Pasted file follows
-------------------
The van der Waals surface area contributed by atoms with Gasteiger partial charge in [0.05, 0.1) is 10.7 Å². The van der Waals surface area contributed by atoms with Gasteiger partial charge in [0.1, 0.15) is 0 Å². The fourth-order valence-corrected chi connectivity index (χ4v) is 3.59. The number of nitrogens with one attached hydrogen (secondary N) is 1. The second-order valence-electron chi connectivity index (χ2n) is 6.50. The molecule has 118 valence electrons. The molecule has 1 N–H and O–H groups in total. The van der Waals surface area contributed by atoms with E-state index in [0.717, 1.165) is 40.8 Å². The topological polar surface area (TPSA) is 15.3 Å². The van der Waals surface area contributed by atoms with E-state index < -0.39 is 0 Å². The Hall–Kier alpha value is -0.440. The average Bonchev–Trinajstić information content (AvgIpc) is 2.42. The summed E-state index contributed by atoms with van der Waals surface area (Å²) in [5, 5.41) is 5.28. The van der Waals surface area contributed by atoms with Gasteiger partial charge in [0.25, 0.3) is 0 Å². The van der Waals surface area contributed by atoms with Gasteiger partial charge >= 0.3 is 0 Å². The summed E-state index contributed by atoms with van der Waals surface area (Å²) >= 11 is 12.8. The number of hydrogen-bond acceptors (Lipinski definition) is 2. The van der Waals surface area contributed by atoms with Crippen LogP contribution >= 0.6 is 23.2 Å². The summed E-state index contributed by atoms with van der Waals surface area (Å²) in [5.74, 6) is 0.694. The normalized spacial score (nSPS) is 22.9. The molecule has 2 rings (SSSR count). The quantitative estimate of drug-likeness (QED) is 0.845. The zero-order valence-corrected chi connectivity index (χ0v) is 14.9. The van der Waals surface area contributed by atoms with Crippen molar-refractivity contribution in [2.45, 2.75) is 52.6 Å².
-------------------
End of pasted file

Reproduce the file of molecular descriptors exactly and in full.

The van der Waals surface area contributed by atoms with Gasteiger partial charge in [0.05, 0.1) is 10.7 Å². The van der Waals surface area contributed by atoms with Gasteiger partial charge in [0.1, 0.15) is 0 Å². The fourth-order valence-corrected chi connectivity index (χ4v) is 3.59. The number of nitrogens with one attached hydrogen (secondary N) is 1. The second-order valence-electron chi connectivity index (χ2n) is 6.50. The molecule has 118 valence electrons. The molecule has 1 N–H and O–H groups in total. The van der Waals surface area contributed by atoms with E-state index in [0.717, 1.165) is 40.8 Å². The topological polar surface area (TPSA) is 15.3 Å². The van der Waals surface area contributed by atoms with E-state index < -0.39 is 0 Å². The Hall–Kier alpha value is -0.440. The average Bonchev–Trinajstić information content (AvgIpc) is 2.42. The summed E-state index contributed by atoms with van der Waals surface area (Å²) in [5, 5.41) is 5.28. The van der Waals surface area contributed by atoms with Gasteiger partial charge in [0.25, 0.3) is 0 Å². The van der Waals surface area contributed by atoms with Gasteiger partial charge >= 0.3 is 0 Å². The summed E-state index contributed by atoms with van der Waals surface area (Å²) >= 11 is 12.8. The number of hydrogen-bond acceptors (Lipinski definition) is 2. The van der Waals surface area contributed by atoms with Crippen LogP contribution >= 0.6 is 23.2 Å². The summed E-state index contributed by atoms with van der Waals surface area (Å²) in [5.74, 6) is 0.694. The normalized spacial score (nSPS) is 22.9. The molecule has 2 rings (SSSR count). The quantitative estimate of drug-likeness (QED) is 0.845. The zero-order valence-corrected chi connectivity index (χ0v) is 14.9. The van der Waals surface area contributed by atoms with Crippen molar-refractivity contribution in [2.45, 2.75) is 52.6 Å².